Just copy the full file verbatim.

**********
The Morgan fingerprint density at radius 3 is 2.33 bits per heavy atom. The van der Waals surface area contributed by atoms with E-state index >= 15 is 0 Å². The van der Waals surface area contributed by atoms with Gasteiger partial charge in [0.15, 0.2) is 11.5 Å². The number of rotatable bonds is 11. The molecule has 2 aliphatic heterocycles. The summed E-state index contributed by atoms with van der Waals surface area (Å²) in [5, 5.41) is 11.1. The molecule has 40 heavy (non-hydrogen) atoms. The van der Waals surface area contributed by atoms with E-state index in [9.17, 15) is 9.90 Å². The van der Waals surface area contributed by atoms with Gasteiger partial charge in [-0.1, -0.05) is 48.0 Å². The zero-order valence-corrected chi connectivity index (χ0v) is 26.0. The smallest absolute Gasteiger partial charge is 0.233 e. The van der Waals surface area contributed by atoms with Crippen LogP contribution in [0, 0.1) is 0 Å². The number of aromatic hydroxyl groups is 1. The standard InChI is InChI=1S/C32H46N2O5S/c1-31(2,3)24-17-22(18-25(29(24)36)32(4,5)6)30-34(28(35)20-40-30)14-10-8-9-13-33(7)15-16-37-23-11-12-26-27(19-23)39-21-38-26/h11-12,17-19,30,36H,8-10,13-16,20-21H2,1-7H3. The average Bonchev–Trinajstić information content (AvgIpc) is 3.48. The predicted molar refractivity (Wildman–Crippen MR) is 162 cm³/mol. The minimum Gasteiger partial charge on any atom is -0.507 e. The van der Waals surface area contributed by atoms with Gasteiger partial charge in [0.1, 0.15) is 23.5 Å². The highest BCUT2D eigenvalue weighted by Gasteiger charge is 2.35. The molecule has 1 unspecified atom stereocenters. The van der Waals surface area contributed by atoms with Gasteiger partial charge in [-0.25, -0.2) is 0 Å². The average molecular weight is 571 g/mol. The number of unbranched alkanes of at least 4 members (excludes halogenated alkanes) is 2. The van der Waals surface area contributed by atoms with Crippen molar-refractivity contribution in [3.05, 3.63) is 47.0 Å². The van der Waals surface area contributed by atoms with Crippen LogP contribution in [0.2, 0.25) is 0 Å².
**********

The Morgan fingerprint density at radius 3 is 2.33 bits per heavy atom. The van der Waals surface area contributed by atoms with E-state index >= 15 is 0 Å². The van der Waals surface area contributed by atoms with Gasteiger partial charge in [0.15, 0.2) is 11.5 Å². The number of rotatable bonds is 11. The molecule has 2 aliphatic heterocycles. The summed E-state index contributed by atoms with van der Waals surface area (Å²) in [5, 5.41) is 11.1. The molecule has 40 heavy (non-hydrogen) atoms. The van der Waals surface area contributed by atoms with E-state index in [9.17, 15) is 9.90 Å². The van der Waals surface area contributed by atoms with Gasteiger partial charge in [-0.1, -0.05) is 48.0 Å². The zero-order valence-corrected chi connectivity index (χ0v) is 26.0. The smallest absolute Gasteiger partial charge is 0.233 e. The van der Waals surface area contributed by atoms with Crippen LogP contribution in [0, 0.1) is 0 Å². The number of aromatic hydroxyl groups is 1. The standard InChI is InChI=1S/C32H46N2O5S/c1-31(2,3)24-17-22(18-25(29(24)36)32(4,5)6)30-34(28(35)20-40-30)14-10-8-9-13-33(7)15-16-37-23-11-12-26-27(19-23)39-21-38-26/h11-12,17-19,30,36H,8-10,13-16,20-21H2,1-7H3. The average Bonchev–Trinajstić information content (AvgIpc) is 3.48. The predicted molar refractivity (Wildman–Crippen MR) is 162 cm³/mol. The minimum Gasteiger partial charge on any atom is -0.507 e. The van der Waals surface area contributed by atoms with Gasteiger partial charge in [0.1, 0.15) is 23.5 Å². The highest BCUT2D eigenvalue weighted by Gasteiger charge is 2.35. The molecule has 1 unspecified atom stereocenters. The van der Waals surface area contributed by atoms with Gasteiger partial charge in [-0.25, -0.2) is 0 Å². The average molecular weight is 571 g/mol. The number of unbranched alkanes of at least 4 members (excludes halogenated alkanes) is 2. The van der Waals surface area contributed by atoms with Crippen molar-refractivity contribution in [3.05, 3.63) is 47.0 Å². The van der Waals surface area contributed by atoms with Crippen LogP contribution in [0.2, 0.25) is 0 Å².